In a move to save Macon County taxpayers money, the local Board of Elections petitioned the state last week for the termination of Director Kim Bishop. While the investigation into the alleged embezzlement of more than $50,000 continues, members of the Board of Elections are turning to the state for help.
“The board took the action available to us by state statue and we expect a State Board of Elections decision within about three weeks, said board member Gary Dills. “I do not presume their decision nor the status of the on-going SBI investigation.”
Talks to MCN about music, movies, and balancing it all
In today's society, it is not unusual for someone to have two jobs. In fact, most people have more than one job. But very few people have two careers. Two careers that send them all over the world. Two careers that simultaneously allow every household in the country to know your name. Two careers that children grow up dreaming about.
Kevin Costner has not only built two careers that skyrocketed him to world fame, but he has done so the old fashioned way: with hard work, and a lot of balancing.
Macon Program for Progress Head Start and Pre-K classes enjoyed an Easter Egg hunt on Wednesday.
Miss Amanda, Angie, Amy and Susie's classes hunted 800 eggs, saw horses then went to the Rec. Park for a picnic before the kids headed off on spring break.
view more photos after the jump!
Franklin's Tourism Development Authority met at Town Hall on Monday for its monthly meeting in order to consider various funding requests as well as listen to two presentations concerning local events that could be eligible for grants at next month's meeting.
At last month's meeting, Main Street Program Director Linda Schlott went before the board to request a total of $1,500 for the 11th annual Folk Festival that is set to take place on July 19. The money would be used to advertise on the radio and various regional publications.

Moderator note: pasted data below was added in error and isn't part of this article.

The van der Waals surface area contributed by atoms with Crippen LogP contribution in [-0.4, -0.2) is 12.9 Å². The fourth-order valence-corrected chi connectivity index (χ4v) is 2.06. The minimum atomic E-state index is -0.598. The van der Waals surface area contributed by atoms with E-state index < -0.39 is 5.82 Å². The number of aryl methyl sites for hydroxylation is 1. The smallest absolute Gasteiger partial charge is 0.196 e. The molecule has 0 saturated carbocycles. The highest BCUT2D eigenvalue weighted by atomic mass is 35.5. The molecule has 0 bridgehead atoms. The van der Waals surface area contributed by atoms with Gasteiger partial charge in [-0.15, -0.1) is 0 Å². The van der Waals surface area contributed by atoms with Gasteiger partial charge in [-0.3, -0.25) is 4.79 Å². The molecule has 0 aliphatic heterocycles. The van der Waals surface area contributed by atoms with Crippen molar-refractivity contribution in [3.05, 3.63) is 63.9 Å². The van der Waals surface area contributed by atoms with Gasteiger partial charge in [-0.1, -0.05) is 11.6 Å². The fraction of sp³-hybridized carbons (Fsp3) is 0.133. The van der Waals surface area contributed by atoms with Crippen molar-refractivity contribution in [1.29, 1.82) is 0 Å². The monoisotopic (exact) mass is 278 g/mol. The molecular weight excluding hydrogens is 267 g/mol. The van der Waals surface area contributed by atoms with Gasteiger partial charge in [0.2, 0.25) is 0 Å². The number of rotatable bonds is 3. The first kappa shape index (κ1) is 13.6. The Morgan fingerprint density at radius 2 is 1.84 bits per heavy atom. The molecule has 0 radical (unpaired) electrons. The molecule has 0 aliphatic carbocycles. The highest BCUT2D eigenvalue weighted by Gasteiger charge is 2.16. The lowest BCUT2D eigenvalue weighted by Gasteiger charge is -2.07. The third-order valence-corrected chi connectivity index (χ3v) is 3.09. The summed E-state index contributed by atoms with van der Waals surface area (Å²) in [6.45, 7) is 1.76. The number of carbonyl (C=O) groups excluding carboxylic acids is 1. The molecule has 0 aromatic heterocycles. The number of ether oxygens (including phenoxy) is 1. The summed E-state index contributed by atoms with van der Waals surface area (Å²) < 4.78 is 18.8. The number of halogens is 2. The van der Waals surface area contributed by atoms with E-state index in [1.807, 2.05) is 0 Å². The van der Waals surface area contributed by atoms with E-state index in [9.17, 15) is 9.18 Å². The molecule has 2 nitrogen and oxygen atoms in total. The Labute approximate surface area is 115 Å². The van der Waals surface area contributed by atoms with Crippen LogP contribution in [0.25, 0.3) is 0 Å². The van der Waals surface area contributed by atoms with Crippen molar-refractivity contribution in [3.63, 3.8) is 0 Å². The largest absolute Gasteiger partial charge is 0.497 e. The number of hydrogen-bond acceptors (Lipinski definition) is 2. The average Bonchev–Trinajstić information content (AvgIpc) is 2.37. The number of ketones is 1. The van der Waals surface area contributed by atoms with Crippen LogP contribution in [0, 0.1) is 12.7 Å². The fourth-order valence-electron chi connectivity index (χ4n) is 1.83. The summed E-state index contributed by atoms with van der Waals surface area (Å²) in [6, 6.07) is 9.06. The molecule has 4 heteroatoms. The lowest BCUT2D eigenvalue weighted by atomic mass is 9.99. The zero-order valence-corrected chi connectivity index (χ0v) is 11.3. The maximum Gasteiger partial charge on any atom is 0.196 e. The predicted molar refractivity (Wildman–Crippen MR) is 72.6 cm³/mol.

Democratic candidates featured in second of two parts.
The Macon County News is presenting candidate profiles on all primary candidates between now and the May 6 primary. Following the results of the primary, MCN will then profile candidates vying for seats in November.
The Jackson County Sheriff race is an office in which voters will choose which candidate will move on to the general election in November. The winner of the May Democratic primary will face the winner of the May Republican primary in the November general election.
Jackson County Sheriff Jimmy Ashe, who has held the office for 12 years, is not seeking re-election.
The saga of the Duke Energy rate hikes will continue when the North Carolina Utilities Commission hears expert testimony on July 8 in Raleigh.
Two weeks ago, Duke proposed a settlement of an overall 4.5 percent rate increase that will grow to 5.1 percent in two years, about half of what was originally requested. The higher rate would result in an increase in residential power bills, averaging about $7 a month.
This will be the third increase since 2009 and according to the group, Consumers Against Rate Hikes (CARH), the latest increase would bring household rates to a level 30 percent higher than in 2009; 25 percent higher for small and medium businesses, while the largest industrial customers would only see an increase totaling around three percent. The North Carolina Utilities Commission still has to approve the increase.